Blog Profile / NYTimes: Books

Filed Under:Entertainment / Books
Posts on Regator:1052
Posts / Week:2.7
Archived Since:February 24, 2008

Blog Post Archive

‘What This Story Needs Is a Pig in a Wig,’ and More

New early readers feature an antic dancer, wiggy pigs and a girl whose dog hits it big.

‘Hit Count,’ by Chris Lynch

A story about a fanatical high school football player meshes with current attention on the sport’s culture and risks.

Inside the List

Judd Apatow recently returned to performing standup comedy: “I don’t really care if anything succeeds anymore; I just like to be in the process of trying.”

Author’s Note: Whose Side Are You On?

If you don’t have kids, you tend to identify with the children in any story.

‘Faith Ed.,’ by Linda K. Wertheimer

Is it possible to study world religions in today’s climate?

‘Young Eliot,’ by Robert Crawford

From his Midwest origins, the young T.S. Eliot moved on to the works that would make his name.

‘The Shape of the New,’ by Scott L. Montgomery and Daniel Chirot

A pair of scholars tease out the central notions that have given rise to the modern age.

‘Everybody Rise,’ by Stephanie Clifford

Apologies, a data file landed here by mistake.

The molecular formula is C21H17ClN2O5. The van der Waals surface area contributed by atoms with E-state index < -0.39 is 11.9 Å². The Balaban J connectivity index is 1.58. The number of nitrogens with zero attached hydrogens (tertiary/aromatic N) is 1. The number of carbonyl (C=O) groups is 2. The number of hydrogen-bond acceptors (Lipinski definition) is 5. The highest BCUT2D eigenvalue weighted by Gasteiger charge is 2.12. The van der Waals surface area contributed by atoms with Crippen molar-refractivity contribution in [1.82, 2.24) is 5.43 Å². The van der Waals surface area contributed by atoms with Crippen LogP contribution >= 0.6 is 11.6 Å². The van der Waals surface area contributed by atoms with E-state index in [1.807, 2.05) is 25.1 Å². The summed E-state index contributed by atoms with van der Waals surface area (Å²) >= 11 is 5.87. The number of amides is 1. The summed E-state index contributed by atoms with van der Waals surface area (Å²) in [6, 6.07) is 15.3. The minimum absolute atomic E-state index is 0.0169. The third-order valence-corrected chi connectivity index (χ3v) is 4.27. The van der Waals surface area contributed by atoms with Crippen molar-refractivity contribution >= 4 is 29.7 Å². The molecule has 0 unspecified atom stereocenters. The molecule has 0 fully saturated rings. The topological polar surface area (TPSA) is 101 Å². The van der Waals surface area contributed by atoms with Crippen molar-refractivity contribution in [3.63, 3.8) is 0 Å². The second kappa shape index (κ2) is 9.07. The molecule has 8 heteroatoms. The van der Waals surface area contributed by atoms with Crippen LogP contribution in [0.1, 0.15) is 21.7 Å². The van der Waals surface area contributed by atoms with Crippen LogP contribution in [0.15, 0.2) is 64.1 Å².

An ambitious New Yorker insinuates herself into the old guard in the years before the financial crisis.

‘Machines of Loving Grace,’ by John Markoff

A call to consider how far artificial intelligence technology should go in the quest to make life better.

Letters: New Orleans, 10 Years Later

Readers respond to a recent essay by Walter Isaacson and more.

Open Book: Cultural Anxiety

The subject of civilizational decline is a perennial favorite for many authors.

The Shortlist: On Reading

New books include John Palfrey’s “Bibliotech: Why Libraries Matter More Than Ever in the Age of Google.”

Books of The Times: Review: ‘Can I Go Now?,’ a Biography of the Hollywood Agent Sue Mengers

Brian Kellow charts Ms. Mengers’s ruthless path to success with a client list that included Ryan and Tatum O’Neal, Barbra Streisand and Gene Hackman.

R. L. Stine: By the Book

The author of the Goosebumps and Fear Street series avoids nonfiction: “I never read it. I hate anything real.”

‘Shadows of Sherwood: A Robyn Hoodlum Adventure,’ by Kekla Magoon

A middle-grade novel reinvents Robin Hood as a mixed-race heroine, born to privilege, who becomes a champion of the poor.

‘The Road Not Taken,’ by David Orr

David Orr on the classic American poem almost everyone gets hopelessly wrong.

William Jay Smith, Poet and Craftsman of Rhythm, Dies at 97

Mr. Smith, whose work was praised for its lyrical diction and deceptive simplicity, was the author of many volumes of poems, as well as criticism, memoirs, translations and children’s verse.

Books of The Times: Review: ‘Everybody Rise,’ Stephanie Clifford’s Debut Novel, Features That Old-Money Scent

The well-off heroine of this book wants to join what she considers the most elite social circle in New York.

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